In response to your questions: each avocado tree that is about 4 ft in height has approx 6 1 gal per hour emitters. More for larger trees.  Timer runs 4X a week for 1 1/2 hours.  We have temps similar to yours, but 10 degrees less daytime and nighttime. In July we had two days of 107 degrees.  We used to get morning and evening fog.  We do get Santa Anas in the fall.  I will manually water trees somewhat with the Santa Anas to gain some humidity in the canopy.  I used to have minisprinklers for each tree, but converted to drip due to water costs (my water bill is about $525 for a two month period...no lawn but extensive plantings on 1 1/2 acre).  I have about 50 different avocado trees from 3 ft to 45 ft in addition to mature macadamias (50), cherimoya, etc.  Macadamias don't care much about less water, avocados do. Problem here in the sand is water retention, 6 years of drought.  Subsoil is so dry that it competes for applied water with the plant roots.  Used to be that winter rains kept the subsoil damp....now deeply rooted trees are dying, like the extensive eucalyptus planted all over the Nipomo Mesa in 1906.  Hopefully we will return to normal winter rains, but does not look good.  We do get water from the State Water Project ($) as wells are dropping, but that depends on winter snow in the Sierra Mountains.  As far as mulching, that would be great, if it rained or you had minisprinklers, and lots of water.  Not happening.  So fertilizer is applied with winter rains.  Nevertheless, avocados are doing well and just present a challenge.  Glad I am not a farmer.

spaugh

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Re: Growing avocado in sandy soil
« Reply #9 on: November 05, 2018, 11:54:45 PM »
Thanks everyone for the ideas.  This Fuerte was kept in the container (a deep 9x16" black plastic from Stuewe) for at least two years.  It flushed and bloomed(a bit) last year but didn't set any fruit.  The tree came from C&M Nursery in Nipono.  It's planted on the side of a steep hill on a 8'x4' ledge behind a small retaining wall I built. About 5 feet below it is an Oak tree (probably scrub Oak) that shades the tree from the hot late afternoon sun...that's why I planted the Fuerte in this spot.

Soil tests were done five years ago, the holes dug 4-5' deep,  and showed silty sand and sandy silt.  No mention of organic matter.  And when I've done the settling soil test in a jar of water, there is very little organic matter, and usually just one layer of what I'd guess is sandy silt. Or silty sand.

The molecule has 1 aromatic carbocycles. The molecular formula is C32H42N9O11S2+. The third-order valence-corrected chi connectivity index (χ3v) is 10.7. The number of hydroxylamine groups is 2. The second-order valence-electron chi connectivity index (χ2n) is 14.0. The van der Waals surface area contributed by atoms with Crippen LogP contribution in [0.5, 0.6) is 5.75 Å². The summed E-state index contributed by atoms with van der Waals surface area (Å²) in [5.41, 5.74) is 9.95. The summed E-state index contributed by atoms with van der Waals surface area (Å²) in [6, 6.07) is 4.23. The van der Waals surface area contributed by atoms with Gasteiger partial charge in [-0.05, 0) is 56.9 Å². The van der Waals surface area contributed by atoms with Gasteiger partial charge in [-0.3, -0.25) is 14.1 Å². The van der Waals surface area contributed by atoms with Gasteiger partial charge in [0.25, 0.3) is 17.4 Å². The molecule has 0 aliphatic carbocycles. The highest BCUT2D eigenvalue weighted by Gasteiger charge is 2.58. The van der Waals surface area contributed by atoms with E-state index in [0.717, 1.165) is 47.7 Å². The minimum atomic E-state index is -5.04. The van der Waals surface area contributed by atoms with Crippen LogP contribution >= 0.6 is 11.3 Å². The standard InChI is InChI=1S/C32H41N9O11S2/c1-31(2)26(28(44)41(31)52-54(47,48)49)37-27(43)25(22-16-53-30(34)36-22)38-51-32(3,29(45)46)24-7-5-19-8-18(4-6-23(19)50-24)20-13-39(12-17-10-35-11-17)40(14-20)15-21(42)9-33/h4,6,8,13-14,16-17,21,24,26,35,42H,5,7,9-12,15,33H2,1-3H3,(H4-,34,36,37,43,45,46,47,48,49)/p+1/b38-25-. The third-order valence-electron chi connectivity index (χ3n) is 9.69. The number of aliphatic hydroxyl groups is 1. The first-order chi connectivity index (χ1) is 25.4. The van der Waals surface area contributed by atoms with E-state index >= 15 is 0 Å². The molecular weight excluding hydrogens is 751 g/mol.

When I planted it in June this year 2018 (on a small mound but it's settled now to ground level.) the root system looked good and there was a lot of it in the middle and lower part of the container.  There is a 2-3' diameter stucco wire (high quality chicken wire 1" holes) cage around the roots because this is a gopher hill it's planted on.  Right now there are no gophers present in the hill and no sign of tunnels pointed at this tree.  I believe I added some compost to the soil but judging by how often I have to water, not enough.  A few months after I planted it I spread bark mulch around the base, but not up to the base.  A month ago I pulled some o it back because I couldn't see the ground when I was watering the tree.

The trunk is protected from the sun by the cardboard that came with the tree and a piece of shade cloth I draped in front of the trunk.  The tree itself is inside a five foot high, 4 foot diameter deer cage.  Since I planted the tree I've had some 60% shade cloth hug on the front of the deer cage so most of the summer sun has been filtered through the shade cloth.  Windwise, on the north side of the tree there are some thick trees that block a lot of the common Santa Ana winds we get this time of the year.  The sea breeze (from the S and SW) usually isn't very strong up here (1100 ft elevation) in Topanga Canyon.  The strong winds are the NE-NW Santa Ana's and they haven't affected the tree at all so far.  Grasswise, grass does not grow in this sandy soil without lot's of water.  So the only things that grow are native weeds and plants I've planted and watered.  I water by hand.  Yesterday I let the hose run for 15 minutes to the base of the tree, filling the mulch basin I built around it. Previous watering was three days ago, and yesterday the tree was drooping before I watered it.  It had picked up when I checked it today.

This tree hasn't flushed any new growth since I planted it, but the leaves look healthy and I don't think it's dropped any.  It just droops if I don't water every 2 or 3 days.  And the soil feels moist even when it's drooping, so the soil isn't drying out that much in the interval.

I like the idea of planting some hairy vetch if the roots would put organic matter into the soil...did I understand that correctly?

Jack from Nipono...do you know how many gallons of water each day you give each avocado trees in the summer, and how hot does it get there?  Summer's here give us 90-95F weather sometimes until Sept-Oct.  It's been cool-ish lately, the days 80-85F, nights in the low 50's this week but low 60's the past two weeks.

Top dress with a foot of compost?  That's a lot of compost...there are no worms in this dry soil, but I have red worms in my compost pile.  Will they really move the compost down into the soil?  That would be worth trying.